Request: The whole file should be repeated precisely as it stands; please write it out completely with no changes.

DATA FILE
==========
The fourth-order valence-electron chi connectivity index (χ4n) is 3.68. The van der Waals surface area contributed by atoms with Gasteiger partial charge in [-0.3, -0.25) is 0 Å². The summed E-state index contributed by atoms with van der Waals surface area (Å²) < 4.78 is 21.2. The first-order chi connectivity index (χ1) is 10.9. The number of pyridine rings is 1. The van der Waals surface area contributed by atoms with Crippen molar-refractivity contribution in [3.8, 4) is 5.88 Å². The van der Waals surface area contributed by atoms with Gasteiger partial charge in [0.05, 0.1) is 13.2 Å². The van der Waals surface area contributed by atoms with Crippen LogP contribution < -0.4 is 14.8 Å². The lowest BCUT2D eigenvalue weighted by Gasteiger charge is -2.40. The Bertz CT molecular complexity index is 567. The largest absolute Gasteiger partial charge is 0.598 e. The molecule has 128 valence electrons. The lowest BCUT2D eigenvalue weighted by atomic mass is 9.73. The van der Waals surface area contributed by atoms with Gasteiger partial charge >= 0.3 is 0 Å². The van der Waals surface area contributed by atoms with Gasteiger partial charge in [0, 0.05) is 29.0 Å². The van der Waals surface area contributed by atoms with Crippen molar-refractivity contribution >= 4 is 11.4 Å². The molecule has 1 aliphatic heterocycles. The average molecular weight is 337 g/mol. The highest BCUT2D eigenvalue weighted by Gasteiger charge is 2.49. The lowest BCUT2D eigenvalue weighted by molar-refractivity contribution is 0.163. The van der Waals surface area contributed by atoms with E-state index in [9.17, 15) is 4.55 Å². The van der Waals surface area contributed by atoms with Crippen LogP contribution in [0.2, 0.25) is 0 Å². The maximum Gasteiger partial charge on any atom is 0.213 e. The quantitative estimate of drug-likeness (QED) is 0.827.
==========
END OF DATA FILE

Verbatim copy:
The fourth-order valence-electron chi connectivity index (χ4n) is 3.68. The van der Waals surface area contributed by atoms with Gasteiger partial charge in [-0.3, -0.25) is 0 Å². The summed E-state index contributed by atoms with van der Waals surface area (Å²) < 4.78 is 21.2. The first-order chi connectivity index (χ1) is 10.9. The number of pyridine rings is 1. The van der Waals surface area contributed by atoms with Crippen molar-refractivity contribution in [3.8, 4) is 5.88 Å². The van der Waals surface area contributed by atoms with Gasteiger partial charge in [0.05, 0.1) is 13.2 Å². The van der Waals surface area contributed by atoms with Crippen LogP contribution < -0.4 is 14.8 Å². The lowest BCUT2D eigenvalue weighted by Gasteiger charge is -2.40. The Bertz CT molecular complexity index is 567. The largest absolute Gasteiger partial charge is 0.598 e. The molecule has 128 valence electrons. The lowest BCUT2D eigenvalue weighted by atomic mass is 9.73. The van der Waals surface area contributed by atoms with Gasteiger partial charge >= 0.3 is 0 Å². The van der Waals surface area contributed by atoms with Gasteiger partial charge in [0, 0.05) is 29.0 Å². The van der Waals surface area contributed by atoms with Crippen molar-refractivity contribution >= 4 is 11.4 Å². The molecule has 1 aliphatic heterocycles. The average molecular weight is 337 g/mol. The highest BCUT2D eigenvalue weighted by Gasteiger charge is 2.49. The lowest BCUT2D eigenvalue weighted by molar-refractivity contribution is 0.163. The van der Waals surface area contributed by atoms with E-state index in [9.17, 15) is 4.55 Å². The van der Waals surface area contributed by atoms with Crippen LogP contribution in [0.2, 0.25) is 0 Å². The maximum Gasteiger partial charge on any atom is 0.213 e. The quantitative estimate of drug-likeness (QED) is 0.827.